Real-time analyzer

From Wikipedia, the free encyclopedia
Jump to navigation Jump to search
Rane RA 27 hardware real-time analyzer underneath an Ashly Protea II 4.24C speaker processor (with RS-232 connection)

A real-time analyzer (RTA) is a professional audio device that measures and displays the frequency spectrum of an audio signal; a spectrum analyzer that works in real time. An RTA can range from a small PDA-sized device to a rack-mounted hardware unit to software running on a laptop. It works by measuring and displaying sound input, often from an integrated microphone or with a signal from a PA system. Basic RTAs show three measurements per octave at 3 or 6 dB increments; sophisticated software solutions can show 24 or more measurements per octave as well as 0.1 dB resolution.


There are generally two types of RTAs:

  1. RTAs employing analog signal processing, and
  2. RTAs employing digital signal processing (DSP).

The main difference between the two types is that the analog RTAs use a series of hardwired, analog bandpass filters to break the signal into frequency bands prior to measuring it. Digital RTAs use digital sampling technology and microprocessor based digital signal processing to perform necessary calculations, such as Fast Fourier Transforms, to perform the measurements and thus do not need analog hardware filters to isolate each frequency band. The digital approach to signal analysis generally yields much higher accuracy and resolution and thus most RTAs currently in production use digital signal processing technology.[1] Digital signal processing is more cost effective.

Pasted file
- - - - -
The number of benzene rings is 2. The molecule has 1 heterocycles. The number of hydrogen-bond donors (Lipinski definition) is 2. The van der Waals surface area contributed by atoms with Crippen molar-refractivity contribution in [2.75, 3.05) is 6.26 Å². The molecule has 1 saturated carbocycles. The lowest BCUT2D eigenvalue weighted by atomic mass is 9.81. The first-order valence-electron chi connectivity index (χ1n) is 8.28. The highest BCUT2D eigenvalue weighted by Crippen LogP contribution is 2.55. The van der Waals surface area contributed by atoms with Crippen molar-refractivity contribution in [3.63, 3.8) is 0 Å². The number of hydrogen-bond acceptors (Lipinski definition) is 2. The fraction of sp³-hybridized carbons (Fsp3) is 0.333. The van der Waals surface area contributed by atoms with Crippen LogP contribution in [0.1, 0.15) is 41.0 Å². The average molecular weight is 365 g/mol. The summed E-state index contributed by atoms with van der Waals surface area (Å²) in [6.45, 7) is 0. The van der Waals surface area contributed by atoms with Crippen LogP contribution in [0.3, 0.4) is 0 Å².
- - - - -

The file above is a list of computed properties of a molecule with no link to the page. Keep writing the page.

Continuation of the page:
Professional use[edit]

RTAs are often used by sound engineers and by acousticians installing audio systems in all kinds of listening spaces: Venues, home theatres, cars etc. The parameters that can be measured are the spectral aspects of sound reproduction caused by effects like resonances and constructive and destructive interference, but not imaging and spatial aspects. In professional audio many systems incorporate an RTA along with a device that also performs equalization. While measuring pink noise or other test tones, such a controller can level out the frequency response by employing a set of adjustments in the appropriate frequency areas according to the system's interaction with the venue's size, shape and construction materials, among other things.

See also[edit]